Singapore Customs CIO speaks about the Smart Nation and NTP

Yeo Beng Huay, Chief Information Officer at Singapore Customs since 2009, talks to CIO Asia about the centrality of IT in customs operations and how her role keeps evolving

Yeo Beng Huay - CIO at Singapore Customs
Singapore Customs

Singapore Customs has a simple but efficient motto: “We make trade easy, fair and secure.”

However, the role of a customs authority is far from simple. It is not only the organisation in charge of collecting taxes and controlling the flow of goods within a country’s borders, it also responsible for compliance with trade regulations.

In the case of Singapore, its customs agency leads trade facilitation and revenue enforcement and, like in most countries, it depends from the Ministry of Finance.

Speaking in an exclusive interview with CIO Asia, Yeo Beng Huay, CIO at Singapore Customs since August 2009, gave an insightful overview of how the authority operates and its innovative strategies which are being used as part of the Smart Nation initiative.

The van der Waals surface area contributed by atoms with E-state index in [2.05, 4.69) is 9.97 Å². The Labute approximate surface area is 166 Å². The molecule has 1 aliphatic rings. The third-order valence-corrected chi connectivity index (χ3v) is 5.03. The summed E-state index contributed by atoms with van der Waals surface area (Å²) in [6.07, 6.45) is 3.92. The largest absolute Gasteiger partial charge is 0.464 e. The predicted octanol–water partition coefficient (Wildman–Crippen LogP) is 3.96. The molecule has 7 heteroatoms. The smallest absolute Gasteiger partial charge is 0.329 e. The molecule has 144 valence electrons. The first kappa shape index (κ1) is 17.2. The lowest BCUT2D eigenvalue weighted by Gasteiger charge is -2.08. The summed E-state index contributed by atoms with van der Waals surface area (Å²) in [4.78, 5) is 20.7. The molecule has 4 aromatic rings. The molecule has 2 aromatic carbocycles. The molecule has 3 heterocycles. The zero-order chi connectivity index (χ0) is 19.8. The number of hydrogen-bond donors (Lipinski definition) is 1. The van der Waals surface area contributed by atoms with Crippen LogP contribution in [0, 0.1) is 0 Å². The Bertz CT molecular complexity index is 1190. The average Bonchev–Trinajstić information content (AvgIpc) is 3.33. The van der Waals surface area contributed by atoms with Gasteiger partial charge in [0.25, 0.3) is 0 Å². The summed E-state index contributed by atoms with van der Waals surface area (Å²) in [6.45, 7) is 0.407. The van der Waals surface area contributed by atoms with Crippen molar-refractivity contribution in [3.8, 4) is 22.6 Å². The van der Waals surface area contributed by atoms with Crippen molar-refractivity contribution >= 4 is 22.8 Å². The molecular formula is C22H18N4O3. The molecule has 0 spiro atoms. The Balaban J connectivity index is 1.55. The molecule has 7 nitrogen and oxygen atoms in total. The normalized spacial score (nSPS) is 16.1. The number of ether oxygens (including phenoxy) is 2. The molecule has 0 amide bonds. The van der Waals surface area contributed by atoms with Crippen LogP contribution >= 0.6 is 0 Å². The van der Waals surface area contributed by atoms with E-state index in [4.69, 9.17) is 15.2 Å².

How does IT help customs operations?

Yeo is resolute about highlighting the importance of trade and logistics as pillars of Singapore’s economy.

Singapore Customs plays a vital role in strengthening the country’s position as a global trade centre trusted by foreign trading partners and businesses operating in the country.

“An efficient and visible supply chain, powered by strong, connected infrastructure is important to strengthen our status as a trade hub, and help make Singapore trade flow easy, safe and secure,” she said.

In this mission to make the city state a place where trade is smooth and seamless, IT plays a central role. And like the job of the CIO itself, it has also developed over the last few decades.